John 21 v 9 reads: 

And so, when they got on to land, they saw a fire already laid and fish placed on it. Jesus said to them come and have breakfast.  

This sounds good to me! 

While stacking firewood at our home in the UK, preparing for the upcoming winter, my attention turned to thoughts of fire and the need we have for it. For most, it is essential for daily survival, for warmth or for the preparation of food. It can be both very destructive, as seen in the recent forest fires, as well as a positive tool for good. Used creatively, it can enhance our lives, through its use in the process of producing things such as pottery vessels or pieces of fine art.  

Fire is also associated with purification. The production of pure gold requires heat by fire to separate out the impurities. I prefer to think about BBQs, breakfast, and friends to be honest!  

I recently lost a cousin, aged 50 with a husband and three children to cancer. As she was making the journey from her failing physical body to an eternal one, she remained loving, faithful, creative, and somewhat feisty. She was all too well aware her days were numbered and she lived them to the full.  She, and her family, provided a home and food for many international students visiting their town for studies. As a family they support an orphaned boy in Uganda. The testimony of her impact was beautifully relayed by family and friends at her memorial service.  

A bit tenuous I appreciate, but I couldn’t help joining the dots of fire, food provision and a life well lived in the service of others. The supreme example being Jesus. 

Here at CPA, we are mindful of how our work carries eternal consequences. But right here and now in partnership with our co-workers in Africa, we can lovingly, positively, creatively, and faithfully keep the fire burning in the lives we are impacting for Jesus. For those of us ‘not on the ground’, we can still be part of the story through our prayers.  

With a focus on our work in the North Kigezi Diocese, Uganda, let us pray for:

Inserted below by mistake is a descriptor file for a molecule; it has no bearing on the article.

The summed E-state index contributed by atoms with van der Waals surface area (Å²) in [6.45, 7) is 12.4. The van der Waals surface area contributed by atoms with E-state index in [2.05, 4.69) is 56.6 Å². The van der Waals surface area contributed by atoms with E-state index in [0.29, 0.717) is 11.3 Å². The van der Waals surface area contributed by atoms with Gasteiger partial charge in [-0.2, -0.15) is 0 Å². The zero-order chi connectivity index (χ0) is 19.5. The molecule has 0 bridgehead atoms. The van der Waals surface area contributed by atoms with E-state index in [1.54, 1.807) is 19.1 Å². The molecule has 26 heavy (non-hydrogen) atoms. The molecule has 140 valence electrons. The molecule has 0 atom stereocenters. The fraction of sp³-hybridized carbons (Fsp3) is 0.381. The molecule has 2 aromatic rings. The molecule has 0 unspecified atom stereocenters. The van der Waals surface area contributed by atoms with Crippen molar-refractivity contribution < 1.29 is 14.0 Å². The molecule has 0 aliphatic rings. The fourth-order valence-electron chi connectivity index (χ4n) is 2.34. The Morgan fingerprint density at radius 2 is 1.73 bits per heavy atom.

• Esther, Adeera, Nelson, and Naome, all committed social workers who proactively look out for the caregivers and children on the projects. They are lives lived in service. Pray for their well-being and that of their families. 
  • They recently organised Centre days for the 80 project children, who gathered to learn about health education with a focus on both physical and spiritual growth. Pray that what was learned would strengthen each child. 
  • The new school term started on September 18th – Pray that all the children, including those on the scheme, would flourish in positive, creative surroundings. 
  • Training was given to the caregivers who are part of some relatively new savings groups. This has allowed many to begin to move up, out and away from poverty. Examples of what they are doing include growing coffee, peanuts, vegetables, farming animals (including a new litter of piglets!) The owner was delighted to be able to purchase some clothes and shoes for her family from the profits made in selling them. Let’s pray for the success of the new groups. 
  • Patience, an experienced trainer in Self-help groups, brought fun and challenging, but uplifting, training to all. She focused on working together, enhancing leadership skills, improving self-esteem, poverty reduction, helping each other in times of emergency and promoting a savings culture.  Let’s pray for good friendships to be established within the groups as families begin to support each other. 
  • Training in positive parenting was also carried out. Encouragement on how the caregivers could both practically and spiritually look after themselves and children was given. Let’s pray that the caregivers would catch a glimpse of their potential for a positive impact on their children, each other, and their community.  
  • Thank God for creativity, which is central to who he is and is also placed in our hearts. One care giver was delighted to tell us about a new recipe that the family were enjoying, that she had created from the spinach her child had planted at one of the centre days. As it involves spinach, I may not adopt it! Another was making passion fruit juice to sell in her retail shop. 
  • Let’s continue to pray that as the cloud of poverty is lifted, people will begin to think positively about their future, while always remembering those around them in their community. 
  • Can we all pray for Rebecca, a child on the project, who was involved in a motorcycle accident that fractured her leg. We would love to see a full recovery with no long-term after effects. 
  • Finally let’s pray for those in positions of power who make decisions affecting all. We pray their decisions would be made with the poor in mind and that their own hearts would be focused towards the ultimate, fire laying, breakfast making, servant KING Jesus.